BPC.ORG | Home | Westminster Shorter Catechism Project | Whyte's "A Commentary on the Shorter Catechism"

Westminster Shorter Catechism Project

A Commentary
on the
Shorter Catechism

Alexander Whyte

Q. 8. How doth God execute his decrees?
A. God executeth his decrees in the works of creation and providence.

Q. 9. What is the work of creation?
A. The Work of Creation is God's making all things of nothing, by the Word of his power, in the space of six days, and all very good.

creatlon—The act of creating: especially the divine act of bringing all things beyond the Divine Nature into existence. "In the beginning God created the heavens and the earth."

"Chaos heard His voice: him all his train
Followed in bright succession to behold
Creation, and the wonders of His might."—Milton

"In brief, all things are artificial; for Nature is the art of God" (Religio Medici).

out of nothing—"The clause ‘out of nothing' is vital in defining a creative act "(Shedd). This is directed against those ancient heathen speculations which taught that matter was eternal: that there were two necessary and eternal beings, God and matter. But it is the teaching of the Bible and of the Catechism that there is only one necessary and eternal Being, and that He is the absolute Creator of everything beyond Himself. On Romans 11:36, Goodwin remarks: "Not so much as a first matter was existing to His hands." And in his extraordinarily able and suggestive treatise, Of the Creatures, he says: "All things were once nothing, and all afflictions and miseries are smaller vacillations or reelings of the creatures toward their first nothing. . . . The whole creation is built upon a quagmire of nothing, and is continually ready to sink into it, and to be swallowed up by it, which maketh the whole or any part of it to quake and quiver when God is angry, as Jeremiah then did (10:24)."

"The Divine Father, by the strange fecundity of His omnipotent power, first made the clay out of nothing, and then made man out of that" (Pearson). For a refutation of the Aristotelian maxim, that out of nothing nothing can be produced, see Pearson, Art. i.

in the space of six days—See Cruden's analysis under day.

"According to the commonly received chronology, our globe has existed only a few thousand years. According to geologists, it must have existed for countless ages. And again, according to the generally received interpretation of the first chapter of Genesis, the process of creation was completed in six days; whereas geology teaches that it must have been in progress through periods of time that cannot be computed. . . . It is of course admitted that, taking this account by itself, it would be most natural to understand the word day in its ordinary sense; but if that sense brings the Mosaic account into conflict with facts, and another sense avoids such conflict, then it is obligatory on us to adopt that other. Now it is urged that if the word ‘day' be taken in the sense of ‘an indefinite period of time,' a sense which it undoubtedly has in other parts of Scripture, there is not only no discrepancy between the Mosaic account of the creation and the assumed facts of geology, but there is a marvellous coincidence between them" (Hodge).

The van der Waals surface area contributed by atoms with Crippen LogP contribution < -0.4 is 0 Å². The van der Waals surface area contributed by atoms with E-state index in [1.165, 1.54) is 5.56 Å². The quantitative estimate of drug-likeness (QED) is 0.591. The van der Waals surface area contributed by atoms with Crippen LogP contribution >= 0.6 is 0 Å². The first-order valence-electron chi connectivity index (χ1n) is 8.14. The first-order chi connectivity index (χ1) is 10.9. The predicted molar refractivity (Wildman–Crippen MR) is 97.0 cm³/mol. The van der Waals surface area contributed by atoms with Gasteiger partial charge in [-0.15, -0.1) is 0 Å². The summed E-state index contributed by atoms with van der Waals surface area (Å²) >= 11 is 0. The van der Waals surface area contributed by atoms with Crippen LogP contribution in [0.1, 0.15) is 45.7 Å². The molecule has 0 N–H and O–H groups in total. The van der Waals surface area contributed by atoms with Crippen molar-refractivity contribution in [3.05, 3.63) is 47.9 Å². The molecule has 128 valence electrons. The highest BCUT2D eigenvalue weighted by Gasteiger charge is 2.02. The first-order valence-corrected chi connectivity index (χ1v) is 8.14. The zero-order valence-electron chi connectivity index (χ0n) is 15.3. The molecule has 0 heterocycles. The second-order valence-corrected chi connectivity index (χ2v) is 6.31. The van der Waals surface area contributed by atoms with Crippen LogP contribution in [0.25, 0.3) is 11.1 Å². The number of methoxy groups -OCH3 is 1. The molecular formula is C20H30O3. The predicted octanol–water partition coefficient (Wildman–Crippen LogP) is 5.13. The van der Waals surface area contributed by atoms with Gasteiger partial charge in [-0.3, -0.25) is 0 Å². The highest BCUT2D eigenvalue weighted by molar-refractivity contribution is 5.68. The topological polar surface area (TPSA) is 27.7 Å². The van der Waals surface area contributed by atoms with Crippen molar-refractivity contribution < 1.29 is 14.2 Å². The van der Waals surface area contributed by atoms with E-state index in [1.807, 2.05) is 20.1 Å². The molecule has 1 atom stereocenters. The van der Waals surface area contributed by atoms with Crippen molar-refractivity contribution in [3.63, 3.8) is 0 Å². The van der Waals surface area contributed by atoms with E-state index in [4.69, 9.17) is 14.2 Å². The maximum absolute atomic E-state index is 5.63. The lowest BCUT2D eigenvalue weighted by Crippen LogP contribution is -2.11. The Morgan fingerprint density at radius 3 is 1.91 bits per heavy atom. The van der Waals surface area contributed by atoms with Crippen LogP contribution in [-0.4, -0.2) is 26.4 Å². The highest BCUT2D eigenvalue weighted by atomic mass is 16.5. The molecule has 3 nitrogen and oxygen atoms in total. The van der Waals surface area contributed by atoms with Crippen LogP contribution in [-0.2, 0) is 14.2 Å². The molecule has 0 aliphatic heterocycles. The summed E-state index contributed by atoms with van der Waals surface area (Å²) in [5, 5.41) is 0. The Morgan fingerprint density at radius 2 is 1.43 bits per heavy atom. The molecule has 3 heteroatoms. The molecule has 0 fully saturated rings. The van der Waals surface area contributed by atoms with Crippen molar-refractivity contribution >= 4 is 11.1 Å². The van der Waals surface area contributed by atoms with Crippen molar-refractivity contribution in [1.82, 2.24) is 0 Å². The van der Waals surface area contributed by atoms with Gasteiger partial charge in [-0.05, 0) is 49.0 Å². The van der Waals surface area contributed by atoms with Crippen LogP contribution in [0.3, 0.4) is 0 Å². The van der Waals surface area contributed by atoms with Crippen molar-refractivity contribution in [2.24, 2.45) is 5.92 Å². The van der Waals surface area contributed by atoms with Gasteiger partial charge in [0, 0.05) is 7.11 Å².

Immediate are the acts of God, more swift
Than time or motion: but to human ears
Cannot without process of speech be told;
So told as earthy notion can receive."—Milton

all very good. Manes (whence Manichaism), a Persian philosopher, taught the dualistic doctrine of creation. He held that there are two eternal principles or powers, the one good and the other evil; and that all creation, visible and invisible, material and spiritual, has sprung from those two sources. Those two sources, so ran the dualistic doctrine, were eternally and essentially contrary the one to the other, wherefore they were named light and darkness, good and evil, God and matter. This doctrine worked much mischief in patristic times: Augustine's early life was devoted to its promulgation, and the doctrines he preached were only too well illustrated in his life. The Bible doctrine of creation overturns all such speculation. "The being of God is a kind of law to His working: for that perfection which God is giveth perfection to that He doth" (Hooker).

Butler says that the Scriptures begin with an account of God's creation of the world and man in order to acquaint man with his origin, and to enable him to trace his life and preservation to his Creator, and to connect all men with Him of whom the whole book treats, and of whose laws and revelations the whole book is full. The history of creation has not been written to make scientific research superfluous, but to guide learned and simple to religious contemplation and thought on nature and their own creation and preservation.


1. Derive Manichaism, end explain the doctrine.

2. Give a catena of passages to prove that it was the Son who mediated the creation.

[ Go To Top Of This Page ]

This document is available at http://bpc.org/resources/whyte/wsc_whyte_008-009.html
Corrections or Information: webmaster@bpc.org